The softer lino is much easier to use, especially for children who might struggle with cutting into the grey kind. This lino lends itself well to smooth curved lines, and you can easily glide through it. However, it is very easy to accidentally glide too far and cut into a bit you didn’t want to take out. But then again, you are less llikely to take out a bit of your finger.
To cut into your lino you need a cutting tool. This is normally a plastic or wooden handle which will hold a variety of different blades. Differently shaped linocut blades produce different types of cut in the lino – broad, thin, deep, shallow, pointed, rounded. A basic set will have about four different sizes, and will definitely have you covered, but there are many more if you feel like carrying on.
The great thing about lino printing is that whilst you’ve only cut out one image you can make hundreds, and rather than all being the same, it is surprising how different each print can be. With each new colour used the image changes, and so it does too when you over ink or under ink the lino. The paper you choose to print on is also important, when it is smooth you’ll get a truer, more even print, whilst a textured paper offers an unreliable but perhaps, more charming result. I have recently been printing on a variety of different papers, including pastel papers, khadi papers, and Japanese papers. I have especially enjoyed printing on Japanese papers like Atsu Kuchi and Tosa Washi which have a wonderful warmth, softness, and delicacy. And as anyone who knows me knows, I am a delicate fellow. The paper I love using the most is a Nepalese paper (the name of which I can’t presently remember) which is pearly and translucent, and when printed on creates a rather ghostly image.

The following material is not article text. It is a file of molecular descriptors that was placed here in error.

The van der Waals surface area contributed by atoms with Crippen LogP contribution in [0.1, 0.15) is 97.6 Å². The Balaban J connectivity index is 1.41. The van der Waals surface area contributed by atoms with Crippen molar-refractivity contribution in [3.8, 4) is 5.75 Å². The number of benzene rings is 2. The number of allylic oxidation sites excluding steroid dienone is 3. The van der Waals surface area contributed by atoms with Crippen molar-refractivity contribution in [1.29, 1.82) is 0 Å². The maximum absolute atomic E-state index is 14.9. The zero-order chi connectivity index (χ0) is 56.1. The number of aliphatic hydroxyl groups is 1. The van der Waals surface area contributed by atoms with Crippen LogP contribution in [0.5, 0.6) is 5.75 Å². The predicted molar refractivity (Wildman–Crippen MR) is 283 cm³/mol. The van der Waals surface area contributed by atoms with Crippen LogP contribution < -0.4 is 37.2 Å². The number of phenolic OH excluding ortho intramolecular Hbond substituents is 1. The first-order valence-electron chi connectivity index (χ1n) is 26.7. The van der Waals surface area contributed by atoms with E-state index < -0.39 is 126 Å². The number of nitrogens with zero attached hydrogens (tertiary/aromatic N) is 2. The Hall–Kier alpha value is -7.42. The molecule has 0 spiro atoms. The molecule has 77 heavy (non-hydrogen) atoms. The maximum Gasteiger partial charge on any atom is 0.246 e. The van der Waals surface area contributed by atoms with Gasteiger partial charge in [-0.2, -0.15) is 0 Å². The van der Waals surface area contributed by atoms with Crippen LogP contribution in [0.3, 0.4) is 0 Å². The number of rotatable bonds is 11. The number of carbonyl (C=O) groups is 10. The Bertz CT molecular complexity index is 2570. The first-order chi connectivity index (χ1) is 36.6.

A note on printing methods:
Some people like printing whilst standing up or when sitting on a chair and using their hands to apply pressure. I think they are wrong! I suggest getting a hard piece of board, putting it on the floor, putting your paper down, then your inked lino, then sitting on top of it, and wiggling around. There is nothing better for applying even pressure to your precisely carved lino and artisanally crafted piece of Himalayan lokta bark paper than your own body weight engaged through a firm gluteus maximus (bum).
I hope you have found this to be both mildly informative and humorous. Just so you know, the inks I’ve been using are Schminke water-soluble relief inks which come in range of strong colours. Anyway, that’s me for today, I hope this has tickled your fancy, and that maybe you’ll put your twiddlin’ thumbs to use. If you do decide to take up lino, just remember, you cut away what you don’t want to appear, you gotta look out for yer fingers, and it will all come out as a reverse image, so if you’re including writing, don’t be an idiot like me, and make sure that you reverse the letters beforehand!
By Ned Elliott